Going from “friends” to “more than friends”
“But I don’t want to ruin our friendship.”
What do you do when you like someone, but don’t want to “jeopardize” your friendship?
Well, the answer is not: just hang out, flirt for the next year, and develop a strong emotional attachment along the way, with no commitment from either side—only to lead to jealousy and confusion when a third party enters the scene.
How do we avoid this?
If you’ve gotten to know someone well as a friend—and they are the kind of person you’d like to end up with some day—then take the risk and move forward. Especially in groups gathered in Christ-centered friendship, I’ve seen quite a bit of stalling right here: in other words, such groups have rejected the hook-up culture and are striving to follow Christ, but they are often shy about showing romantic interest—and unfortunately relationships that would otherwise blossom never get off the ground. And right here is where I frequently hear the line “I don’t want to ruin our friendship.”
But more often than not, it’s a friendship in motion—that is, you’re probably not destined to remain “just friends” forever. That relationship will probably change as life continues and one of you gets married, or the like. So, if you have a good friend that you greatly admire and respect, and would like to pursue the possibility of a future with, take the risk.
It’s always seemed to me that there needs to be (to use a cheesy, but helpful phrase) two DTRs (defining the relationship): first, there is the initial showing of interest—something as simple as “I really appreciate our friendship, I’d like to get to know you better.” If someone says this to you, then you’re not just friends. After a period of time (and there’s no magic length, but it’s best not to extend it any longer than necessary—I’m thinking a month or two), there needs to be an end to this “getting to know you better” phase. And so we proceed to the second DTR: the “what are we?” conversation. At this point, we either make a commitment, or the “getting to know you better” phase ends (for more here, see my wife’s Emotional Virtue, 125-37).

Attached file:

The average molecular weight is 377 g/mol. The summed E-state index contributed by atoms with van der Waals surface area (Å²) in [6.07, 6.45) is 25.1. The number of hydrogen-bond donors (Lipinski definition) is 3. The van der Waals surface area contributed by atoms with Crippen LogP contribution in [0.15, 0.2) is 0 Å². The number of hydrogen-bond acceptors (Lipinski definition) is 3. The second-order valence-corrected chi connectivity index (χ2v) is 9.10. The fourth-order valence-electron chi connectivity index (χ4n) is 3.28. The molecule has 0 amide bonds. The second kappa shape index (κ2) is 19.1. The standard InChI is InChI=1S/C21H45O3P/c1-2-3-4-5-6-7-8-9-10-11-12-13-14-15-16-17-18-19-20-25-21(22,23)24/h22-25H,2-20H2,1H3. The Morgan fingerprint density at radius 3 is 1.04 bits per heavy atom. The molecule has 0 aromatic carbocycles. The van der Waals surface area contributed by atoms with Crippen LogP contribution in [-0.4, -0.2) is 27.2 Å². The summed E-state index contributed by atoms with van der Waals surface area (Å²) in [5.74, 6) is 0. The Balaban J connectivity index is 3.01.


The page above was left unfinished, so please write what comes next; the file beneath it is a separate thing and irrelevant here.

If a commitment is not going to be made, we can still be friends, but we are no longer “friends in motion”—that is, no longer pursuing the possibility of a relationship together. At this point, we need to return to the “just friends” category, a good test for which is this: would I engage in these same activities/conversations with this person if I were seriously dating someone else?
The twofold DTR (initial showing of interest and then making a commitment) has the advantage of taking some of the pressure off the first phase. Especially in the Christ-centered communities mentioned above, very often nobody is dating—in part, because asking someone on a date becomes so monumental that it feels like a marriage proposal. This, it seems to me, is an overreaction against the hook-up culture—a good reaction, but perhaps swinging the pendulum too far. But if the first DTR is simply the initial showing of interest, (hopefully) it becomes a little less intimidating. At the second DTR, the relationship obviously becomes more serious—or at least has the potential to become so.